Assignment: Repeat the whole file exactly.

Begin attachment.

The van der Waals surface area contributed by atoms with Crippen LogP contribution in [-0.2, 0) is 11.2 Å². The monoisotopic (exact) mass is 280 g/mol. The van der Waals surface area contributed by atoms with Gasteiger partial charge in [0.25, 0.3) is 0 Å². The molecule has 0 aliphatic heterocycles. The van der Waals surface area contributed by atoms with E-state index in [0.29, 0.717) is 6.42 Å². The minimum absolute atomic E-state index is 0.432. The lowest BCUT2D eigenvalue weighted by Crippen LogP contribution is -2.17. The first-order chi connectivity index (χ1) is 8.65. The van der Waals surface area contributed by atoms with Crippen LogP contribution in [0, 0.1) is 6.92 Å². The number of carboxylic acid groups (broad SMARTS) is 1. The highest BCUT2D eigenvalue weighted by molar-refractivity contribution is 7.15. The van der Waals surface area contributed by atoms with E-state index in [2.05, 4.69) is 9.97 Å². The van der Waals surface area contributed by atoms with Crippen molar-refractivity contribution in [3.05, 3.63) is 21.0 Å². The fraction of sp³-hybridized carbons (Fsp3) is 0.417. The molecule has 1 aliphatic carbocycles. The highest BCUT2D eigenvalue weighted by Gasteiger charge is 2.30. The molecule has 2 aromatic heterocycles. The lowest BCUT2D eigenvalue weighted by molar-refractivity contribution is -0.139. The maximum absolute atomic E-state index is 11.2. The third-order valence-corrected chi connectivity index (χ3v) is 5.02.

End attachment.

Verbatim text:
The van der Waals surface area contributed by atoms with Crippen LogP contribution in [-0.2, 0) is 11.2 Å². The monoisotopic (exact) mass is 280 g/mol. The van der Waals surface area contributed by atoms with Gasteiger partial charge in [0.25, 0.3) is 0 Å². The molecule has 0 aliphatic heterocycles. The van der Waals surface area contributed by atoms with E-state index in [0.29, 0.717) is 6.42 Å². The minimum absolute atomic E-state index is 0.432. The lowest BCUT2D eigenvalue weighted by Crippen LogP contribution is -2.17. The first-order chi connectivity index (χ1) is 8.65. The van der Waals surface area contributed by atoms with Crippen LogP contribution in [0, 0.1) is 6.92 Å². The number of carboxylic acid groups (broad SMARTS) is 1. The highest BCUT2D eigenvalue weighted by molar-refractivity contribution is 7.15. The van der Waals surface area contributed by atoms with E-state index in [2.05, 4.69) is 9.97 Å². The van der Waals surface area contributed by atoms with Crippen molar-refractivity contribution in [3.05, 3.63) is 21.0 Å². The fraction of sp³-hybridized carbons (Fsp3) is 0.417. The molecule has 1 aliphatic carbocycles. The highest BCUT2D eigenvalue weighted by Gasteiger charge is 2.30. The molecule has 2 aromatic heterocycles. The lowest BCUT2D eigenvalue weighted by molar-refractivity contribution is -0.139. The maximum absolute atomic E-state index is 11.2. The third-order valence-corrected chi connectivity index (χ3v) is 5.02.